This is an outdoor game combining tag/chasey/tiggy/tips, bluff, and a healthy dose of running around like a maniac. In any given round, one team plays Offence, and the other Defence. They have different abilities and objectives. At the end of the round, the roles switch, and the game continues.
- A largish outdoor area. It could work indoors if you have the space (a gym or similar)
- Cones, or something else to mark largish circles (the Castles). Rope might work. Spray paint definitely would, but might result in some disapproval from the powers that be. I would advise against using it on the carpet that dear old Mrs Smythe donated in 1671.
Mark out a series of Castles on your playing field. We do this by placing roughly circular groups of cones. They can vary in size, and should be distributed across the field. Size will vary. They will restrict the movement of the Offence team, whilst allowing free passage to Defence.
- Setup. At the start of the round, the Defence team chooses one player to be the King, and another to be the Jester. This information should be kept secret, especially from the Offence. Defence may then spread out across the field of play, before the round starts.
- Movement. Defence players have unrestricted movement across the field. In particular, they can freely move in and out of Castles.
- Being Tagged. When a Defence player is tagged, they sit/kneel down where they were tagged. They are not allowed to move.
- Tagging. Once (and only once) a Defence player has been tagged, they can tag out Offence players that happen to get too close.
- Setup. Offence begins at one end of the playing field. They may not move until the referee starts the round. There are no special roles on the Offence team.
- Movement. Outside of Castles, Offence players can move freely. Once an Offence player steps inside a Castle, they become trapped. They cannot exit the Castle until that round is over. They may still tag Defence players inside that Castle.
- Tagging. An Offence player may tag a Defence player with their hand. They cannot ‘accidentally’ tag someone – in particular, the Defence Jester cannot run into an Offence player, and claim to have been tagged. Secondly, Offence may not tag across Castle walls – if the Defence player is inside a Castle, they cannot be tagged from outside. In a similar fashion, an Offence player inside a Castle cannot tag a Defence player outside that Castle.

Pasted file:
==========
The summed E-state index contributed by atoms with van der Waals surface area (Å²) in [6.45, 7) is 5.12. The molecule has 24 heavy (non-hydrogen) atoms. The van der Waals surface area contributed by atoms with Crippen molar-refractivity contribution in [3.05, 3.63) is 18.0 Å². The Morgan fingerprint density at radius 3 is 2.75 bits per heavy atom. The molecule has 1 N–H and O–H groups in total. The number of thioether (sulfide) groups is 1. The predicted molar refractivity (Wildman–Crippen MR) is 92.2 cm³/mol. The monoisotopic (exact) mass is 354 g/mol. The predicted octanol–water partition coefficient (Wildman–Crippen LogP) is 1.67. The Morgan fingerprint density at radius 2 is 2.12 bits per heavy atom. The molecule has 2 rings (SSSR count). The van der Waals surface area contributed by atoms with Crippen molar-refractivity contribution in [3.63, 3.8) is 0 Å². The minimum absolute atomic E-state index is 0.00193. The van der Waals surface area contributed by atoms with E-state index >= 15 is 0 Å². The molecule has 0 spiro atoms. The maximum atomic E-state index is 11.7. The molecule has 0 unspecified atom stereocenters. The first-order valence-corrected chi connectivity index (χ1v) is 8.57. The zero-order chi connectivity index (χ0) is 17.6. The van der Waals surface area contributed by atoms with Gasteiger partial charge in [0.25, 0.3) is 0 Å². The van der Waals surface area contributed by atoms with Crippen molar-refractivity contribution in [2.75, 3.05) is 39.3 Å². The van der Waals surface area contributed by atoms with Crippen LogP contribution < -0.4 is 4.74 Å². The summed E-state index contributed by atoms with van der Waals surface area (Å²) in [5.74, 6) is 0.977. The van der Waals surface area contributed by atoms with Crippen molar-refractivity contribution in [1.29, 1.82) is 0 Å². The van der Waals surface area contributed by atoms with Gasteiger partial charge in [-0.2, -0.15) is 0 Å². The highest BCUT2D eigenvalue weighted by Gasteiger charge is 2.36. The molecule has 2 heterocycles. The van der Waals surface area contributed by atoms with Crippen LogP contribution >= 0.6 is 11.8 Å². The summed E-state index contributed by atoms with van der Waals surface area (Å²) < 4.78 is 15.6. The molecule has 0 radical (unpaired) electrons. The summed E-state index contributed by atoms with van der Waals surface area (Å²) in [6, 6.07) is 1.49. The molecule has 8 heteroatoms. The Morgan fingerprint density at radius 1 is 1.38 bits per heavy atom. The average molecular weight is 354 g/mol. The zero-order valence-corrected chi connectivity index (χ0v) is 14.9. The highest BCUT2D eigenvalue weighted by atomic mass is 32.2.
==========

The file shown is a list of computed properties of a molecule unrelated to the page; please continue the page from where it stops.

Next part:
- Being Tagged. Offence players can be tagged by Defence players who have been tagged. See the Defence tagging rules above.
Some other Rules:
Winning a Round:
- If the King is tagged, Offence immediately wins.
- If the Jester is tagged, Defence immediately wins.
- If a round has stalemated (all Offence players are trapped inside Castles), Defence wins.
- If a round takes too long (determined by the Referee), Defence wins.
After a Round:
After a round completes, Offence and Defence switch roles. The teams alternate until you run out of time, or decide this is a silly game and you’d much rather play dodgeball.
Winning the Game:
- If there are more overall victories in Offence, the team with the most victories in Defence wins the game.
- If there are more overall victories in Defence, the team with the most victories in Offence wins the game.
Purple Team: 3 Offence victories, 3 Defence victories
Red Team: 2 Offence victories, 4 Defence victories
The winner is Purple Team. There were 5 overall Offence victories, and 7 overall Defence victories. As there are more Defence victories, the team with the most Offence victories (Purple) wins.
A more extreme example:
Purple team: 0 Offence victories, 7 Defence victories
Red team: 1 Offence victories, 1 Defence victories
Ignoring the impossibility of that scoreline, Red is the winner because they have the most Offence victories.
The idea is to balance any disadvantage that Offence or Defence has with your particular ground. In our experience, Defence tends to win more games, so this scoring mechanism rewards the team that gets more of the harder Offence victories. Your kilometreage may vary.